I have a clear memory of my first plunge into Panster Pond. Fifth grade. We had a writing assignment to read aloud in front of the class. As fellow classmates read their stories, I kept looking at mine and thinking, “Gee. I wish I’d written about [insert topic I can no longer remember] instead of about this.” So, when it was my turn, I took my story to the front of the room and pretended I was reading it. I made up the new story as I went along. I got an “A”, even though the teacher asked to see my paper after I read.

    For me, the technique that finally brought my story to the plot level that works for me is basic. I have a wonky, tattered piece of paper with a circle a local CP drew for me as we talked about the four “acts” and turning points, inciting incidents, black moments, and all that writerly jazz. I used that to do a macro level scene sketch for what happened in each of the four segments. That’s it. Poor CP is a left-brainer. I won’t show her my scene sketch b/c I fear her left brain will fritz like a mosquito hitting a bug light.

    Inner editor Gracie itches to edit this post, tighten it, play with sentence structure. If I cut her loose, I’ll get one sentence written today. But, it will be dang pretty sentence!

    Thanks for the reminder that I’m not alone in the quagmire of panster v plotter.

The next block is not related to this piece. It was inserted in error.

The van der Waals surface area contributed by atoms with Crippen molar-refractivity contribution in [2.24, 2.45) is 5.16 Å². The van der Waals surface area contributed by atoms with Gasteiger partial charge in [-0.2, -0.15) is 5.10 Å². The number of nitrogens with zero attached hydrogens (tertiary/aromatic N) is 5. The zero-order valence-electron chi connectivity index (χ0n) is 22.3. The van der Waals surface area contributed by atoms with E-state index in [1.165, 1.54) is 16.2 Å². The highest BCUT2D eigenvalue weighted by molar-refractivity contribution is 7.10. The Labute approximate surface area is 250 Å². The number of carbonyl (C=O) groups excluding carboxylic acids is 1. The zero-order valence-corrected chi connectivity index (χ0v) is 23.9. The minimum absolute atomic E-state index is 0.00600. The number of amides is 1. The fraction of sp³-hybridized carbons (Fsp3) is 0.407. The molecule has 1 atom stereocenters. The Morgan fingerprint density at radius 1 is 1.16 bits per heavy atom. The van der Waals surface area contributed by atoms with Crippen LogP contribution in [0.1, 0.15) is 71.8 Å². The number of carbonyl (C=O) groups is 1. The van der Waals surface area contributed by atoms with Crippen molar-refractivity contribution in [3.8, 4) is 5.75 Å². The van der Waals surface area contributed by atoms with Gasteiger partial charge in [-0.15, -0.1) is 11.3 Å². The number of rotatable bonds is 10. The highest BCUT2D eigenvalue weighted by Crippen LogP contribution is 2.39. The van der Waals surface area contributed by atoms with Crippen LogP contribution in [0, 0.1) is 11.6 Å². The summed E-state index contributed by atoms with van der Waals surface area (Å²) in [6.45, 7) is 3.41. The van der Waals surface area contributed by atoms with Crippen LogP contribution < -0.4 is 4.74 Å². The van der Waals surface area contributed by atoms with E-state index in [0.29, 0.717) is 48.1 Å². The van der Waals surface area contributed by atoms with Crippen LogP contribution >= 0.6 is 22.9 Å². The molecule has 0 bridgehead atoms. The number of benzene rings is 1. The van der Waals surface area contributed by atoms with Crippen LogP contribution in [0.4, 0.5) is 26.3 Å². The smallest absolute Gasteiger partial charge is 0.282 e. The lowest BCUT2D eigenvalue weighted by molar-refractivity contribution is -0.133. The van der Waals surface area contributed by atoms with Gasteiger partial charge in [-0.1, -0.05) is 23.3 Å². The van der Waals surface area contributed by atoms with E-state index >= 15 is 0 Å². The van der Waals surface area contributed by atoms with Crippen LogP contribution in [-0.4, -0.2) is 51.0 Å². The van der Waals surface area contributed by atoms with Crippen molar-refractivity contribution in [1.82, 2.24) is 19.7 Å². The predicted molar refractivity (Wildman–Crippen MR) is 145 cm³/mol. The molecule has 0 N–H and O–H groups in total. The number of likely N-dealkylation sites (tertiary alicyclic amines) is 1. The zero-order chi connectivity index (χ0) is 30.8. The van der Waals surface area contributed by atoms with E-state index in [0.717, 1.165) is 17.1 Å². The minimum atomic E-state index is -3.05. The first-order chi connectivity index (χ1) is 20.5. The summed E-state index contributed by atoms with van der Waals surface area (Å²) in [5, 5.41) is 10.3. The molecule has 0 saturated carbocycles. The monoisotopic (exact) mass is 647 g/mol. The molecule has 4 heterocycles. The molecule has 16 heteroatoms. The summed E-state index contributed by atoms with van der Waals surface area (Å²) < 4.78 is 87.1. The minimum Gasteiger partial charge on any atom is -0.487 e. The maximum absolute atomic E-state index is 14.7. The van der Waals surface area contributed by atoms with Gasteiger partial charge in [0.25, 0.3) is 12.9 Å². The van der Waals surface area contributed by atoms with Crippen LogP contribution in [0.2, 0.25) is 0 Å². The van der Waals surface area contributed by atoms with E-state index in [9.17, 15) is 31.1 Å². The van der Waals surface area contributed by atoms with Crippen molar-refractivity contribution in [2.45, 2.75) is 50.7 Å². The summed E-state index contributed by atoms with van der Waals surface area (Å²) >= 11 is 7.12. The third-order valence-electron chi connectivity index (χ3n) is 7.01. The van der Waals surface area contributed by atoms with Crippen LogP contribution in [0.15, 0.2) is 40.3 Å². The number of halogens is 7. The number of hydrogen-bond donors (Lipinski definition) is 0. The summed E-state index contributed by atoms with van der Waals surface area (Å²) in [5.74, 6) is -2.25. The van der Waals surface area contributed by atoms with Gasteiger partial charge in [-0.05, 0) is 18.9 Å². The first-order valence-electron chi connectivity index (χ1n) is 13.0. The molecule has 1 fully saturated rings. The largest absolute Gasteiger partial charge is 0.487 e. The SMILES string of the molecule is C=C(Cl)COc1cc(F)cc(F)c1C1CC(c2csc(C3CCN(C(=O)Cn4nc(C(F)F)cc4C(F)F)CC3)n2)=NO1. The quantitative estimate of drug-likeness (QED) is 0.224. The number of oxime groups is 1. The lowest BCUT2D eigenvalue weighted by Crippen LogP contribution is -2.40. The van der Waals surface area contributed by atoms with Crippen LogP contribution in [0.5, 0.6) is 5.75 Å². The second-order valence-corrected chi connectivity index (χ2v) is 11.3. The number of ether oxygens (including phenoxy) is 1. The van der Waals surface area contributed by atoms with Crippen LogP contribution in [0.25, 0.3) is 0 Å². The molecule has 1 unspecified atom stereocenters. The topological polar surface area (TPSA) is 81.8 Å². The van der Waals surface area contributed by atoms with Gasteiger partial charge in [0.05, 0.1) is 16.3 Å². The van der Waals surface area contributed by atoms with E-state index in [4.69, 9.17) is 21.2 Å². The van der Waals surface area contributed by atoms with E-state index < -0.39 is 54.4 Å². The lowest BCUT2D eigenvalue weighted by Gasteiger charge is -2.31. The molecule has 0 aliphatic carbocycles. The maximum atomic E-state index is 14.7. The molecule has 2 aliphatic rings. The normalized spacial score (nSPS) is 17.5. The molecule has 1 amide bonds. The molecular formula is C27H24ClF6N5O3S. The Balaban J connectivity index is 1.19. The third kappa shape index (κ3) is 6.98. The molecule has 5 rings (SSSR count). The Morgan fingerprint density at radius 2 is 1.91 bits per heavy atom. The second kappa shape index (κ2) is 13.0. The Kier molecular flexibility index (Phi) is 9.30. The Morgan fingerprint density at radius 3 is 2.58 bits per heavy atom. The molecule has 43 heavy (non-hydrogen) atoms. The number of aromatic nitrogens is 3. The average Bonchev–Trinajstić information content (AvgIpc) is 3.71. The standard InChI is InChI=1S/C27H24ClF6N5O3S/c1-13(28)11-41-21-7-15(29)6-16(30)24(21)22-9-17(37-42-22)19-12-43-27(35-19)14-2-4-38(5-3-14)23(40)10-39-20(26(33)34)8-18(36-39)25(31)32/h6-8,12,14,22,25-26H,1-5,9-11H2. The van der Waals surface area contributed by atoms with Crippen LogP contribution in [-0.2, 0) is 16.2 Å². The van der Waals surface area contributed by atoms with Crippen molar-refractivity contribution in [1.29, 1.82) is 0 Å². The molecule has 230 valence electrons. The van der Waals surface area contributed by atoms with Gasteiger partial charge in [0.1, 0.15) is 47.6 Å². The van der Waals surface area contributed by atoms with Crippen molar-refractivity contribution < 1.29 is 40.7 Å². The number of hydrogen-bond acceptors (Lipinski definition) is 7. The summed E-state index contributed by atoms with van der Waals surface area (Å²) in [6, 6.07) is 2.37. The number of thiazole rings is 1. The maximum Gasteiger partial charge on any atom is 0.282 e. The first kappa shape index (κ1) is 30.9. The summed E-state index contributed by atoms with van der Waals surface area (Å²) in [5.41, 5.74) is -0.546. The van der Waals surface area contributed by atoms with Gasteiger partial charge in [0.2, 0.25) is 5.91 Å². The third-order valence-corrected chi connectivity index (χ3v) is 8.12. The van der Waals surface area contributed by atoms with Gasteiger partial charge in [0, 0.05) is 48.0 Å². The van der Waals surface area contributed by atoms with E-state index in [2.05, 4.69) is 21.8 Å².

• Oh Gloria! You are not alone! I knew we had a lot in common! I start off with such good intentions, but find I just can’t get much down on the paper. And then when those words start flying, watch out good intentions! I’m so far off plot in my my new WIP, it isn’t even funny!
      Say hello to Gracie!

  4. I so agree with you, Jessica, and Sherry and Elaine (looking forward to your thoughts). I could have written this post. I did the exact same panster thing with 2 books then realized I needed more structure, so I’ve used Karen Weisner’s book to outline my third book. Her book does have you detailing every scene. But like you, Jessica, I need to write to get to know my characters, so now that I’m getting close to the middle, I am starting to get a feel for them and will eventually go back and inject their personality. I did follow the outline. It has given me that focus I needed, although I’ve just decided I need more in the middle. It will be interesting to see which method works better when I finally reach the end.

    • Nice to know I’m not the only one taking the scenic route, instead of staying strictly on the main highway. That 30 Days book sure gets around! I have almos 10,000 words written on my new ms, I did snowflake it, at least a little, but the 30 days thing seems more difficult. I know I have a long way to go. Can’t wait to hear where you end up with your writer’s journe. Or maybe it will simply be one of those things that changes our whole lives.

  5. I blogged today about something similar – and why it works for me.

  6. That’s great, Jessica! I’m all about finding the best way for you. If you do it in your own way, it becomes fun, not work. And shouldn’t the thing we love most be a blast?!

    • I’m with you Mallory! Ever since I realized this was not just what I enjoyed doing, but what I truly want to do, it is all a blast. Takes away from everything else, but hey, that’s okay!

  7. Pingback: The Best Way to Write Your Novel « On Becoming a Wordsmith

  8. Don’t forget, I’m still taking names for my contest. Leave a comment with your ideas on “Rescue Me” and help me name my two new blogging days. Win a prize if I use your idea!